As psychology evolved, particularly with the revolutionary ideas instigated by Sigmund Freud, déjà vu was seen as something else entirely; under Freud’s reign, many psychologists came to believe that déjà vu was nothing more than a defense mechanism employed by the brain, to protect itself from the id and the superego. Freud’s companion and colleague, Carl Jung had his own experience, whilst on a trip to Africa. As his train travelled around a steep cliff on the way to Nairobi, he noticed a man, standing at the top, holding a spear. Jung reported that “I had the feeling that I had already experienced this moment and had already known this world.” He suggested that it was the result of ‘collective consciousness’; the aspects of human experience that survive and are passed down from generation to generation, although we never consciously recognize them. He described his own experience as the recognition of something “immemorially known.”
However, further investigation by the Swiss psychoanalyst, Arthur Funkhouser, has led to other aspects of déjà vu being uncovered. Funkhouser states that “just what exactly is meant by the words, ‘déjà vu’, is pretty vague. As such it has become a sort of catch-all label for any number of hard to explain, sometimes upsetting occurrences of unexpected recognition, in which the person involved has trouble identifying an antecedent for events and/or places which seem so strangely and intensely familiar.” In order to make research more accurate and meaningful, Funkhouser has suggested that déjà vu should be broken down into three categories:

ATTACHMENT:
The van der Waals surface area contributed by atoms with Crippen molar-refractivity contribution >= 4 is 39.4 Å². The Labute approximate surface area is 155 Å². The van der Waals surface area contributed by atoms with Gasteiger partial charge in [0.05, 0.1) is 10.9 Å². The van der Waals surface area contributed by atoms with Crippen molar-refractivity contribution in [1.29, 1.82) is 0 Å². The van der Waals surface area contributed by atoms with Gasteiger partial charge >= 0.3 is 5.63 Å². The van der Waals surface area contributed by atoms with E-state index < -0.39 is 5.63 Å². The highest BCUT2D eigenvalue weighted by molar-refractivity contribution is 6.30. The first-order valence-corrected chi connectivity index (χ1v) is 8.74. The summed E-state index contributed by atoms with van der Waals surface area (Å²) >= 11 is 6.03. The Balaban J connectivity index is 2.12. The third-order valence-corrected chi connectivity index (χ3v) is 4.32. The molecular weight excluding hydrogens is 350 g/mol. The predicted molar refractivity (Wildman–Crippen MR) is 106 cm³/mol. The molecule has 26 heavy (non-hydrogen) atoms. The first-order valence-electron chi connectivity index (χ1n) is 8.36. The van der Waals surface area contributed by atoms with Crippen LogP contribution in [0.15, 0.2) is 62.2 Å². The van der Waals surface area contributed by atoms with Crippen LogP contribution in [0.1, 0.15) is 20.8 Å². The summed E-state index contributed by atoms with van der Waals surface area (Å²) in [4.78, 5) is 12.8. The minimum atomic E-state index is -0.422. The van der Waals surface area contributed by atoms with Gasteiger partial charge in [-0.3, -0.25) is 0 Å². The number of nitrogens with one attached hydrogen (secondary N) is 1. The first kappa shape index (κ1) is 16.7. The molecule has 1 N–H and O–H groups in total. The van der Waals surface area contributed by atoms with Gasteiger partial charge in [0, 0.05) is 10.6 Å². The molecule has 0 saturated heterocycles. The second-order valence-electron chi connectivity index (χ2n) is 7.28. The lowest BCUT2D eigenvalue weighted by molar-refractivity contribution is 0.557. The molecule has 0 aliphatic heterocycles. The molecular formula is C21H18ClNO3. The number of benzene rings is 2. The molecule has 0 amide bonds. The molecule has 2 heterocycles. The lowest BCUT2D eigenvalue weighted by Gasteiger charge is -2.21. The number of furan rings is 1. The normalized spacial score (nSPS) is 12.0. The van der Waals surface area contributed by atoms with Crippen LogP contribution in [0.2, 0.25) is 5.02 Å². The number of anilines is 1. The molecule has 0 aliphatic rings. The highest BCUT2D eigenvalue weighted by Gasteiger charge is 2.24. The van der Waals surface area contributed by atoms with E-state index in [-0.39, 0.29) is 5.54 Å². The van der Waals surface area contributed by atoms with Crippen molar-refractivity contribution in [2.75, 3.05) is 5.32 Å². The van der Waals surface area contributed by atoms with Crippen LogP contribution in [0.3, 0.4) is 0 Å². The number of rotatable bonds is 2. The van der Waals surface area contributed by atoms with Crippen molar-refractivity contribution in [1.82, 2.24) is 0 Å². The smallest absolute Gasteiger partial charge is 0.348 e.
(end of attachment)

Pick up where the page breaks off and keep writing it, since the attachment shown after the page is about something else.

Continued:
Types of Déjà vu
● déjà vécu – something that has already been experienced or lived through
● déjà senti – something that has already been felt
● déjà visite – something that has already been visited
● déjà entendu – something that has been already heard
● déjà lu – something that has been already read
Funkhouser’s findings already tell us that over 70% of the population has experienced a form of déjà vu and that it tends to occur most in people between the ages of 15 and 25. It has also been firmly linked to temporal lobe epilepsy; people just about to fall victim to a temporal lobe seizure often report a feeling of déjà vu and this has also been reported as a fairly common feeling between convulsions. However, the phenomenon isn’t exclusive to epileptics; many people without any form of brain condition also report the feeling associated with déjà vu, seemingly without any link.
The ongoing argument
Research into déjà vu is ongoing and there seem to be just as many theories now as there was when Hawthorne wrote his piece about visiting Stanton House. Some suggest that it is a simple fantasy or even an intense example of wish fulfillment. Other still believe that it is a piece of poor wiring between the hemispheres of the brain, causing it to mistake the past for the present. In addition, there are those who believe it is evidence of the latent psychic gifts that we are all supposed to be born with.
Without doubt, more investigation is required, both into its cause and its effects. The scientific and psychic worlds are both split, with neither able to come up with a concrete answer. Until such time, the arguments will continue, leaving many of us with the feeling that we have heard them somewhere before.